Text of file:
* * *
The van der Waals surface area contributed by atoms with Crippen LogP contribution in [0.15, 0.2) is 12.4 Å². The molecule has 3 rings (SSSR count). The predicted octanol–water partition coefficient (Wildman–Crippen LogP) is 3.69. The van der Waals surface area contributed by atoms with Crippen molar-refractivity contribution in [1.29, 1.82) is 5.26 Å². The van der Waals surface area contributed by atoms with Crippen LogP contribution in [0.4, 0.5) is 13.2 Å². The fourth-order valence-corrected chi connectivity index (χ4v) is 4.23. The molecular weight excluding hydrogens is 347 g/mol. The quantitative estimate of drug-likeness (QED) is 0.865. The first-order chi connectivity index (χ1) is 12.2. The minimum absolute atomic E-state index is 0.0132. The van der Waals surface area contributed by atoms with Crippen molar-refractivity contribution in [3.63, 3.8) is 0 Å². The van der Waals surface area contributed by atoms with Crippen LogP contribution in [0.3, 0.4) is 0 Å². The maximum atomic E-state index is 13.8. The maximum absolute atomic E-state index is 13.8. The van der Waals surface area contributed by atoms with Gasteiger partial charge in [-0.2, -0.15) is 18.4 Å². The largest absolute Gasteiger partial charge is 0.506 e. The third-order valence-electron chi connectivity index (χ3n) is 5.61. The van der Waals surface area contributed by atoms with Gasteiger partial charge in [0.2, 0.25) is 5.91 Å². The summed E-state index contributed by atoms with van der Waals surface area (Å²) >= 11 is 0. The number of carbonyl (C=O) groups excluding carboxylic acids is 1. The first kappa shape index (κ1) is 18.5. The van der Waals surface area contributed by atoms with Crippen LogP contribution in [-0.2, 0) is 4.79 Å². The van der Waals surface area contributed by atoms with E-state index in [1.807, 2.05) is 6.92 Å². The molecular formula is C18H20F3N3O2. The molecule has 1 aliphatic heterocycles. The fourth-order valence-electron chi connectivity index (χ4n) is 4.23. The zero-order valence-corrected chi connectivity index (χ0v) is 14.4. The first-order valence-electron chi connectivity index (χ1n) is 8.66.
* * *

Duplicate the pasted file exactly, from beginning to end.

The van der Waals surface area contributed by atoms with Crippen LogP contribution in [0.15, 0.2) is 12.4 Å². The molecule has 3 rings (SSSR count). The predicted octanol–water partition coefficient (Wildman–Crippen LogP) is 3.69. The van der Waals surface area contributed by atoms with Crippen molar-refractivity contribution in [1.29, 1.82) is 5.26 Å². The van der Waals surface area contributed by atoms with Crippen LogP contribution in [0.4, 0.5) is 13.2 Å². The fourth-order valence-corrected chi connectivity index (χ4v) is 4.23. The molecular weight excluding hydrogens is 347 g/mol. The quantitative estimate of drug-likeness (QED) is 0.865. The first-order chi connectivity index (χ1) is 12.2. The minimum absolute atomic E-state index is 0.0132. The van der Waals surface area contributed by atoms with Crippen molar-refractivity contribution in [3.63, 3.8) is 0 Å². The van der Waals surface area contributed by atoms with Crippen LogP contribution in [0.3, 0.4) is 0 Å². The maximum atomic E-state index is 13.8. The maximum absolute atomic E-state index is 13.8. The van der Waals surface area contributed by atoms with Gasteiger partial charge in [-0.2, -0.15) is 18.4 Å². The largest absolute Gasteiger partial charge is 0.506 e. The third-order valence-electron chi connectivity index (χ3n) is 5.61. The van der Waals surface area contributed by atoms with Gasteiger partial charge in [0.2, 0.25) is 5.91 Å². The summed E-state index contributed by atoms with van der Waals surface area (Å²) >= 11 is 0. The number of carbonyl (C=O) groups excluding carboxylic acids is 1. The first kappa shape index (κ1) is 18.5. The van der Waals surface area contributed by atoms with Crippen LogP contribution in [-0.2, 0) is 4.79 Å². The van der Waals surface area contributed by atoms with E-state index in [1.807, 2.05) is 6.92 Å². The molecular formula is C18H20F3N3O2. The molecule has 1 aliphatic heterocycles. The fourth-order valence-electron chi connectivity index (χ4n) is 4.23. The zero-order valence-corrected chi connectivity index (χ0v) is 14.4. The first-order valence-electron chi connectivity index (χ1n) is 8.66.